Compurover from Lowepro Review

As I promised in the article about my trip to Switzerland, I am writing a detailed review on a photo backpack, which I took with me on that trip. It is a “Compurover” from Lowepro. When I was looking for a photo backpack on the net, I had trouble to find good reviews made by people who were actually using the product rather than just going over its features. I also had trouble finding detailed photographs of products. On the manufacturer’s sites there is usually only one or two photos of each product, which is absolutely wasn’t enough for me to get an idea about them.

So I had to actually go to various shops and check out different backpacks and spend quite a lot of time on it. Now, after finding the product that was the closest match to my demands, and using it for a while I decided to write a detailed review of this photo backpack including my own insights and conclusions based on real experience and heavy duty use.

I will start with what were my demands from a photo backpack.

We both – me and my life partner Ira like to hike. We love nature and try to spend as much time as we can outdoors. And obviously I love photography so taking my photo gear with me is never a question. The only question is what gear I am going to take with me and how I will be carrying it. Along these lines my demands from a photo backpack were the following:

1. It has to have enough padded space for all the photo gear I am taking with me outdoors.

2. It has to have an additional compartment for other hiking related gear (clothes, food, etc.).

3. It has to have a good carrying system, to sit comfortably on my back and waist, and wisely distribute the weight across my body.

4. It has to have a tripod holder.

5. It has to have a place for hydration system.

6. It has to have small, and preferably external pockets for all the little things (filters, cleaning cloth etc.).

7. It has to have a rain cover (very important).

Pretty big list huh? I worked hard to find a bag to fulfill all this, and I can’t say that I found a perfect backpack, but I came close.

The biggest problem that I encountered was that most of the professional photo backpacks don’t have enough room for other than photo gear. So I found many great backpacks, with good carrying system, but with no place for other stuff. It still puzzles me – if photographer goes out on a long day of shooting, with tons of gear, doesn’t he need to carry also some personal stuff? I need.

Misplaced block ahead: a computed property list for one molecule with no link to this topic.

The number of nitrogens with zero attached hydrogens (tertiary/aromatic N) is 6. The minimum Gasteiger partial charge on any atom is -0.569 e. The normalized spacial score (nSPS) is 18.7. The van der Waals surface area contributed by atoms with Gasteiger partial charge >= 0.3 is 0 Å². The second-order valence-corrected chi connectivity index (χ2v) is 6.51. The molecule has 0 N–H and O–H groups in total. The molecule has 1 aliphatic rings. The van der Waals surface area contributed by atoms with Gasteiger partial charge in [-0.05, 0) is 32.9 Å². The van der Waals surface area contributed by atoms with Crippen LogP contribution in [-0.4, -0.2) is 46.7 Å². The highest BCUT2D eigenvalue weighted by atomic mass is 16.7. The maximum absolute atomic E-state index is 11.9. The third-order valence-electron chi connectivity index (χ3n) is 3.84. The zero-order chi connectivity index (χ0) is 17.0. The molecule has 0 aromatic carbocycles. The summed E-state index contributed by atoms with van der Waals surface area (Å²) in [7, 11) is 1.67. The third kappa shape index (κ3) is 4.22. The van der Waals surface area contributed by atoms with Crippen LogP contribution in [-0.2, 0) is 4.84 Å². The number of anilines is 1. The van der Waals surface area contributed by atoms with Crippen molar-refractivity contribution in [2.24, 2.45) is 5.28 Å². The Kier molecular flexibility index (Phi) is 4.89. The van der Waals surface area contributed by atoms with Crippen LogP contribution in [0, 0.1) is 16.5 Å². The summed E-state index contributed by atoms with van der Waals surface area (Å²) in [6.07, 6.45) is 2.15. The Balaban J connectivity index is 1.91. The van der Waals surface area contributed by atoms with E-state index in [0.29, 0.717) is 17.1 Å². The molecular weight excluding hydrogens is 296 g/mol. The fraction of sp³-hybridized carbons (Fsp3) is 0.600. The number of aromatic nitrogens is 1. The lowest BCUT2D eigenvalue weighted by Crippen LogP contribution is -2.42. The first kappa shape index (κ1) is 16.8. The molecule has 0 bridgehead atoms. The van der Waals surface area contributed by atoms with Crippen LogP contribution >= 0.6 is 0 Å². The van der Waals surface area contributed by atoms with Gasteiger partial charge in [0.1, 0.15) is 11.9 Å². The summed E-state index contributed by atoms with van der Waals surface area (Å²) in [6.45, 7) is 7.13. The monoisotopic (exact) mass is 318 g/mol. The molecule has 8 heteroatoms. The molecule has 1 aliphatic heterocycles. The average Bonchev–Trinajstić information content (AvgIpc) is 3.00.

And now to the actual review.

In the two photos below you can see the “Compurover” front and back. It is pretty big backpack, made from top quality materials. It has a comfortable (at least for me) carrying system. During my trip I was walking for about 10 hours (!) a day with it on my back and feeling very comfortable. The waist belt is great – it is wide and well padded, so are shoulder straps. You can also remove the waist belt for drying/cleaning purposes.

Lowepro Compurover Lowepro Compurover

Photographs by Greg Brave. Click on the photo to enlarge.

The bottom compartment is for photo gear. It is padded like any other photo bag, and you can also change its configuration to match your photo equipment. It was big enough for me. In this compartment I could carry the following equipment:

Body: Canon 40D

Lenses: Canon 24-70mm f2.8L, Canon 70-200mm f4L, Canon 100mm macro f2.8L, Canon EF-S 10-22mm f3.5-4.6

Flash: Canon 430EX

And there was still room left for one additional small lens such as Canon 28-105 f3.5-4.5

This compartment closes with a zipper and a security lock. When you open it, it slides out in an angle giving you a comfortable access to the equipment. One thing to notice – zipper is somewhat hard to zip/unzip at the corners.

Lowepro Compurover

Lowepro Compurover Lowepro Compurover

Photographs by Greg Brave. Click on the photo to enlarge.

The tripod holder. When not in use it is folded upward (you can see it on the front view of the backpack above). When needed you unfold it downwards, and put a tripod in it as shown below. Lowepro’s original idea was that you put your tripod under the bungee mesh and use two additional bungee cords (which come with the bag) to secure the tripod at the top and bottom. I found that to be too inconvenient, so what I did was to remove the two bungee cords from top and bottom ( you can’t see them on any of my photos) and only on the top I put a Velcro strap. I put the tripod in the tripod holder without putting it under the bungee mesh, and secure it on the top with a Velcro strap. For me it was enough to securely carry my large tripod.

By the way if you have a small tripod, you can carry it on the side of the backpack putting its legs in the side mesh pocket and securing it with the side strap.

There is also a pretty spacious pocket, which I use to carry my polarizers as you can see on the photo below.

The downside to this tripod holder is that in order to access your photo gear you have to remove the tripod first.

Lowepro Compurover Lowepro Compurover

Photographs by Greg Brave. Click on the photo to enlarge.